Environmentalists mobilize for battle with Trump
Environmentalists are gearing up to battle President-elect Donald Trump, who promised on the campaign trail to roll back laws and regulations that protect the environment and fight global warming.
Trump also said he would withdraw the United States, the world's second-largest greenhouse-gas polluter after China, from the Paris global climate accord signed in 2015 by 192 countries.
But the Republican real-estate tycoon has modified that position since his November 8 election win.
In a recent interview with The New York Times, Trump hinted he may support global accords on climate change, saying he had "an open mind."
As a candidate Trump had called the concept of global warming a hoax, but he acknowledged to the Times there was "some connectivity" between human activity and climate change.
"Some, something. It depends on how much," he said, adding that he would still remain concerned about how much green measures would "cost our companies."
On Monday, Trump held a lengthy meeting in New York with Democratic former vice president Al Gore, a key environmentalist and leader in the fight against global warming.
"I found it an extremely interesting conversation and to be continued, and I'm just going to leave it at that," Gore told reporters after his talk with Trump.
- Bracing for Trump -
Environmentalists are bracing for Trump to take office on January 20 with his Republican Party in control of Congress.
"If Trump tries to go backwards on climate change and the protection of the environment, he will run headlong into an organized mass of people who will fight him in the courts, in Congress and on the streets," vowed Michael Brune, executive director of the Sierra Club, one of the largest US environmental organizations, with 2.4 million members.
"We got more new members joining the Sierra Club in three weeks since the election than for the full year... with 9,000 new monthly donors," Brune said in an interview. "People are worried and feel angry."
Environmentalists criticize the president-elect's choices for interviewees as he prepares his transition to the presidency, talking to billionaires linked to the oil and coal industries and notorious climate-change skeptics.
One of them, Scott Pruitt, the Oklahoma attorney general who is suing the Environmental Protection Agency, is reportedly Trump's pick to head the EPA -- which Obama used via executive order to cut carbon emissions.
The EPA would be the vehicle Trump could use to roll back Obama's regulations.
In addition, the chief executive of oil and gas giant ExxonMobil, Rex Tillerson, has emerged as a candidate to be secretary of state, the nation's top diplomat.
The mobilization of environmentalists against Trump has taken to television, for example, with John Oliver, the British host of "Last Week Tonight," a weekly HBO show, calling for action.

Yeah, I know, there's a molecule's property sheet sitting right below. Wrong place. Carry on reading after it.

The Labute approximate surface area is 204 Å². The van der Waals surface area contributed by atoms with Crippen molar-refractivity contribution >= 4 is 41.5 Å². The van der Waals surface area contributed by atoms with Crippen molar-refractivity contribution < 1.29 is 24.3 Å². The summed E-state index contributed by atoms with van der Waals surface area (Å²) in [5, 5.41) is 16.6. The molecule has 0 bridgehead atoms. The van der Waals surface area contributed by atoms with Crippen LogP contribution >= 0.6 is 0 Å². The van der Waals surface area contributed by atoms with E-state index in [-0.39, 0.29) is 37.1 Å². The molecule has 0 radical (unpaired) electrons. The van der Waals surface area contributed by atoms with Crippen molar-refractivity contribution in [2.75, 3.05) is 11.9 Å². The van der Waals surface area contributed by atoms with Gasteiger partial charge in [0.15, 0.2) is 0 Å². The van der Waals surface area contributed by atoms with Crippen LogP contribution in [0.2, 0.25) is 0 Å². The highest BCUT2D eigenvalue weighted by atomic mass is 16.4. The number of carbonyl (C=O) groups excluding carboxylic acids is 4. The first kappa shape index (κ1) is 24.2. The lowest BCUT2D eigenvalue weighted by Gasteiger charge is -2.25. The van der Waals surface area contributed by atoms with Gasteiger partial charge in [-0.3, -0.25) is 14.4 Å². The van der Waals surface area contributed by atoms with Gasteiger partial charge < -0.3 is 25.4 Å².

Oliver recently asked Americans to donate to and join environmental protection organizations, citing in particular the Natural Resources Defense Council (NRDC).
- 'Outpouring of support' -
In an interview, Susan Casey-Lefkowitz, chief program officer of the NRDC, a New York-based organization with 2.5 million members, said that since Trump's election there has been "a real outpouring of support -- people standing with us against any potential rollback from environmental protection."
She said NRDC is preparing a petition "that will go to Trump immediately to let him know that people do not want rollback from core environmental protection."
A key tactic would be to focus on the importance of protecting air and water quality, two goals widely shared, even by Trump's supporters, she said.
For May Boeve, the head of climate campaign group 350.org, the best way to mobilize working-class Americans who voted for Trump "is to push for a 100 percent renewable-energy economy that works for all."
"Clean energy remains the greatest potential job creator in the 21st century, while climate change is still our greatest threat," Boeve said.
The New York-based nonprofit organization is "preparing for the fight of our lives," she said, and planning a mass demonstration in Washington when Trump is in the White House.
Taking a more wait-and-see stance was Elliot Diringer, an expert at the Center for Climate and Energy Solutions, a bipartisan nonprofit organization that works to reconcile energy production and climate protection.
"One of the biggest lessons of the election season was unpredictability and it remains true today," he said.
"So we cannot prejudge and hopefully he will listen to scientists and business leaders and others and take climate seriously," Diringer added.
© 2016 AFP